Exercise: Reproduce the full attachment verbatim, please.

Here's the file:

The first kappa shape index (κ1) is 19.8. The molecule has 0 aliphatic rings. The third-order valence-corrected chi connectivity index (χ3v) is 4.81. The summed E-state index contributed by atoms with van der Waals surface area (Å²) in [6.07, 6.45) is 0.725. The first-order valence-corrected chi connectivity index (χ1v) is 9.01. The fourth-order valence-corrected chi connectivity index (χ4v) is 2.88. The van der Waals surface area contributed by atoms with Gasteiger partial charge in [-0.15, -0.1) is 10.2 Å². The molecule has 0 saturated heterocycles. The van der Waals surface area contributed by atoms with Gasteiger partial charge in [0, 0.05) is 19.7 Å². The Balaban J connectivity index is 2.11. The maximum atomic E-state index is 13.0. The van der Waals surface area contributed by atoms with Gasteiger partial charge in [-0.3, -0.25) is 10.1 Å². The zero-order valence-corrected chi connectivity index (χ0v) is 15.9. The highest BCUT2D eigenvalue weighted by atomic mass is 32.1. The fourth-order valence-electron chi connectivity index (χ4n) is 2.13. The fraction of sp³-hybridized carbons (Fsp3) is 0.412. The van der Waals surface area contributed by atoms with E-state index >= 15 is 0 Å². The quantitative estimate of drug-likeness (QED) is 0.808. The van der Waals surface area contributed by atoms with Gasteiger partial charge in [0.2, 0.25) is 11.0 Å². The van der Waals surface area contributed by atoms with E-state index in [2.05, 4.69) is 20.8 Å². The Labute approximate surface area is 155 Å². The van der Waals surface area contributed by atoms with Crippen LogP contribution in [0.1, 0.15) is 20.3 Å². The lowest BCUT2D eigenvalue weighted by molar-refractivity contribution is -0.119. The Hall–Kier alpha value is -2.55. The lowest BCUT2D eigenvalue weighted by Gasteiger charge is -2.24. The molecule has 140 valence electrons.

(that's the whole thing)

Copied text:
The first kappa shape index (κ1) is 19.8. The molecule has 0 aliphatic rings. The third-order valence-corrected chi connectivity index (χ3v) is 4.81. The summed E-state index contributed by atoms with van der Waals surface area (Å²) in [6.07, 6.45) is 0.725. The first-order valence-corrected chi connectivity index (χ1v) is 9.01. The fourth-order valence-corrected chi connectivity index (χ4v) is 2.88. The van der Waals surface area contributed by atoms with Gasteiger partial charge in [-0.15, -0.1) is 10.2 Å². The molecule has 0 saturated heterocycles. The van der Waals surface area contributed by atoms with Gasteiger partial charge in [0, 0.05) is 19.7 Å². The Balaban J connectivity index is 2.11. The maximum atomic E-state index is 13.0. The van der Waals surface area contributed by atoms with Gasteiger partial charge in [-0.3, -0.25) is 10.1 Å². The zero-order valence-corrected chi connectivity index (χ0v) is 15.9. The highest BCUT2D eigenvalue weighted by atomic mass is 32.1. The fourth-order valence-electron chi connectivity index (χ4n) is 2.13. The fraction of sp³-hybridized carbons (Fsp3) is 0.412. The van der Waals surface area contributed by atoms with E-state index >= 15 is 0 Å². The quantitative estimate of drug-likeness (QED) is 0.808. The van der Waals surface area contributed by atoms with Gasteiger partial charge in [0.2, 0.25) is 11.0 Å². The van der Waals surface area contributed by atoms with E-state index in [2.05, 4.69) is 20.8 Å². The Labute approximate surface area is 155 Å². The van der Waals surface area contributed by atoms with Crippen LogP contribution in [0.1, 0.15) is 20.3 Å². The lowest BCUT2D eigenvalue weighted by molar-refractivity contribution is -0.119. The Hall–Kier alpha value is -2.55. The lowest BCUT2D eigenvalue weighted by Gasteiger charge is -2.24. The molecule has 140 valence electrons.